In 1944, as the United States was already deeply entrenched in World War II, 130 Mighty Midgets, officially titled Landing Craft Support (Large), were created by three American shipyards and sent to aid military efforts in the Pacific Theater operations. These ships were basically tanks on water as they had two twin 40mm guns, four 20mm guns, four .50 caliber machine guns, and ten Mark 7 rocket launchers according to MightyMidgets.org. Their main purpose was to provide close-fire support so that the infantry can safely invade the shores.
Soon, they took on an additional objective – to intercept and shoot down any Kamikazes. These ships were often sent in first to lay down constant fire, typically over three runs. The LCS ships were truly a thing of beauty as they helped turn the tide in the Pacific. According to a firsthand account, “the LCS ships looked like the 4th of July fireworks when leading an assault.”
LCS (L) (3) 102 – Yankee Dollar
The LCS (L) 102 is the last surviving ship out of the 130 originally made. The crew of this ship unofficially named her the “Yankee Dollar” due to a popular song at the time called “Rum and Coca Cola” by the Andrew Sisters.
The Yankee Dollar saw plenty of action in Okinawa during World War II. After the war had ended, it remained in Japan and then went to China to clear mines in seas and rivers. It was eventually decommissioned in September of 1946.
According to my tour guide, the Yankee Dollar would be sent to the Japanese Navy for many years before ending up in the Thai Royal Navy. After it was used in the Thai Royal Navy, it sat unused for about two decades.
The Yankee Dollar finally arrived back on U.S. soil and in Mare Island by late 2007. A ceremony was held and a proud group of volunteers began a thankless effort to restore and preserve this last remaining WWII LCS (L) ship.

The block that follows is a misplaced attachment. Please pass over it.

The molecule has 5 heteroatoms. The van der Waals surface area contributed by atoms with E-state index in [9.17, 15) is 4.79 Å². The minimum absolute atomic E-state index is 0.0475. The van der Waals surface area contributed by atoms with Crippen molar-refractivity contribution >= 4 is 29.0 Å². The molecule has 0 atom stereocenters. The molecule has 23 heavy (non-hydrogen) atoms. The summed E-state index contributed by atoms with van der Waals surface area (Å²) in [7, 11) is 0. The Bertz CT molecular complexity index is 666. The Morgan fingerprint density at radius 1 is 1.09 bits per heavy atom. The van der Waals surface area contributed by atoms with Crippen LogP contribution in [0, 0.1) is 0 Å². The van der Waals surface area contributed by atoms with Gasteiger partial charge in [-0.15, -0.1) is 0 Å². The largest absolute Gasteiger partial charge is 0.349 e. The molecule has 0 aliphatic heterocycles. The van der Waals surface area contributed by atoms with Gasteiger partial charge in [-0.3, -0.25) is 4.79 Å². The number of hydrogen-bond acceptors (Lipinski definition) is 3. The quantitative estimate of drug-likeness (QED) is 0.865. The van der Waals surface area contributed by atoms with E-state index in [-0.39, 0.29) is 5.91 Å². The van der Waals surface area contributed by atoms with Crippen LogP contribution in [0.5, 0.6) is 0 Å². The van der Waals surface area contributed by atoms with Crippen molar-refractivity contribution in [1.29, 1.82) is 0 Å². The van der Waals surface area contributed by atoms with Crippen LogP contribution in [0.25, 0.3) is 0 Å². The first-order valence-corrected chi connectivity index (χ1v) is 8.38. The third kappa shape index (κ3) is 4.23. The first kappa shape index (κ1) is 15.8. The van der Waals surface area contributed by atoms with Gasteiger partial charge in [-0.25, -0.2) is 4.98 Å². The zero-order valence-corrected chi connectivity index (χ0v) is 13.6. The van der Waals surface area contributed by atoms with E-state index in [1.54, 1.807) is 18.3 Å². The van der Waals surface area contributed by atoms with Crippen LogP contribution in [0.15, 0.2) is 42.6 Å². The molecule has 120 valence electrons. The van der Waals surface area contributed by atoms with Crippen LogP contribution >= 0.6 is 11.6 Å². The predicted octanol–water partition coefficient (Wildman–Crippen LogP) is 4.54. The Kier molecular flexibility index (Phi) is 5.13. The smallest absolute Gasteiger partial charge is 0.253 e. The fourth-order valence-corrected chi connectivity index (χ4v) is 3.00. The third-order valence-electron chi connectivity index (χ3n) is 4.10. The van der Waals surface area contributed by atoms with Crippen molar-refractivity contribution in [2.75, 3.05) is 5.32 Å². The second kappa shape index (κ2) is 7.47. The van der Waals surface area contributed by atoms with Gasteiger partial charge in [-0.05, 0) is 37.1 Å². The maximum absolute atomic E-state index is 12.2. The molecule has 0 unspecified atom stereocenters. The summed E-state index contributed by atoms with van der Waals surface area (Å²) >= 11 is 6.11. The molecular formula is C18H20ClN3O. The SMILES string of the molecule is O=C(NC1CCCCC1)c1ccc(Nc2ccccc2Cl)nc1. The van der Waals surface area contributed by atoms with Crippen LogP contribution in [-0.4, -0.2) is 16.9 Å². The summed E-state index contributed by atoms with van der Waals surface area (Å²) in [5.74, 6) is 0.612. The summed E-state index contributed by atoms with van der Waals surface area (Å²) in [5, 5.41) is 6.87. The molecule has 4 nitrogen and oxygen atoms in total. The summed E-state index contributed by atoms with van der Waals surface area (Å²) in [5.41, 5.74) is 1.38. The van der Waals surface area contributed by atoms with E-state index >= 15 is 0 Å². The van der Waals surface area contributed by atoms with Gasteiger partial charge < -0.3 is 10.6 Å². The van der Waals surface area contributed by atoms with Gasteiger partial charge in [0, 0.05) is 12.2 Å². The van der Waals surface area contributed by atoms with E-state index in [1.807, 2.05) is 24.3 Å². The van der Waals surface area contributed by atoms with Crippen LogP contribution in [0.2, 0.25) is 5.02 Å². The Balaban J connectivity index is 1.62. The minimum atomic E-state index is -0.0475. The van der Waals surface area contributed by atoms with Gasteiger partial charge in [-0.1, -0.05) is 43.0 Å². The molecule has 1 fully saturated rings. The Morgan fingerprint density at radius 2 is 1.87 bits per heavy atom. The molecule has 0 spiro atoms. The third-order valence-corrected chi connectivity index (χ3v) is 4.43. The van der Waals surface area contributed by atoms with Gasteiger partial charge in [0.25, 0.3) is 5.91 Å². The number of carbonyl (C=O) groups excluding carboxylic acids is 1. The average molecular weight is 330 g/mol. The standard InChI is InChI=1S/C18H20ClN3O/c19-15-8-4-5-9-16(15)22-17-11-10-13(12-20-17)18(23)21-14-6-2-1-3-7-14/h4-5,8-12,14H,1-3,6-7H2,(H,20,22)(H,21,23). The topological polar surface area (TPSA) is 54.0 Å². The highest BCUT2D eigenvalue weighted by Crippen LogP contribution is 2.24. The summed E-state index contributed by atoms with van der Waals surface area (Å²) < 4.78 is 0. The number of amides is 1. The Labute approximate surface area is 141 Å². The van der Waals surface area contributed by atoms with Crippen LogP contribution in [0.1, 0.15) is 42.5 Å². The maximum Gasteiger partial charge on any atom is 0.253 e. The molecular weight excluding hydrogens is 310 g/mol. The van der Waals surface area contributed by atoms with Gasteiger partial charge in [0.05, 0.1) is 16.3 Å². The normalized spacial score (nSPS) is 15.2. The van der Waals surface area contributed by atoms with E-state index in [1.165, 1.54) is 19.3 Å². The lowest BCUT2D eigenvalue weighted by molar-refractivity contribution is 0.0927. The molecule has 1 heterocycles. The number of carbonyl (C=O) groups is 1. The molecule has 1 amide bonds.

Touring the Yankee Dollar
When I arrived at the Mare Island Historical Museum, I was informed that this ship was open for tours down on the waterfront. I had no idea that this ship even existed. But, once the museum docent informed me of this, I quickly scrapped my original plans and made the .75 mile walk down to the ship.
Upon first sight, I was giddy like a little kid. The American flag was proudly flying and the ship’s exterior looked in tremendous shape. I didn’t know what to expect of the ship’s condition, but it was a marvelous sight.
When first coming on board, there’s a sign-in sheet and a donation box. The tours are free, but I recommend donating a few dollars in support of the preservation effort. Additionally, the volunteers do a tremendous job providing in-depth details of the entire ship inside and out. My tour guide was a retired member of the Navy, as are 8 out of the 9 regular volunteers. His knowledge of the Yankee Dollar was impressive and made the tour an enjoyable one.
Tours of the LCS (L) 102 – Yankee Dollar are only available from 9am to 3pm on Tuesdays, Thursdays and Saturdays.
My Yankee Dollar Tour
My tour began by heading up the port (left side) of the ship to the bow (front). As my tour guide explained about the firepower of this massive cannon, I drifted off into a scenario where I was able to fire off a few live rounds. I could only imagine what it would be like to witness the power of this gun.
Next we went along the starboard (right side) to the stern (back). It seemed like with every few yards there was a weapon of destruction. I also felt like I was regressing in age every few yards. All I could think about was shooting the guns and climbing the ladders. It’s easy to see why elementary age kids love visiting this ship.
From the stern’s topside, we went below and checked out the engine room, then back up to the control room. I was fascinated with how they were able to preserve and restore many of the old navigation and communication equipment. I was also really surprised at how they operated many of the guns via remote control.
After marveling about how the ship was controlled, I tried to get my tour guide to take me up to the crow’s nest. Unfortunately, no visitors are allowed to head up there. So, after a few minutes of unsuccessfully playing “Let’s make a deal” for the crow’s nest tour, we went down to the galley (kitchen). They had to replace some of the kitchen (galley) equipment as the Thai Royal Navy had implemented two large woks instead of a stove. We also made a quick trip to the radio signal room.
From there we made a pit stop in the tiny bathroom. I couldn’t believe how small this place was. 72 men on a ship, and you have a bathroom the size of a closet. The toilet situation was unbearable to even think of. I would rather jump in the ocean and go to the bathroom, then sit on a bench with three other guys while we all took care of our business.
It was at this point where my tour went from an informative, fun trip to one of fate. And no – it had nothing to do with having to go to the bathroom.
World War II Navy Veteran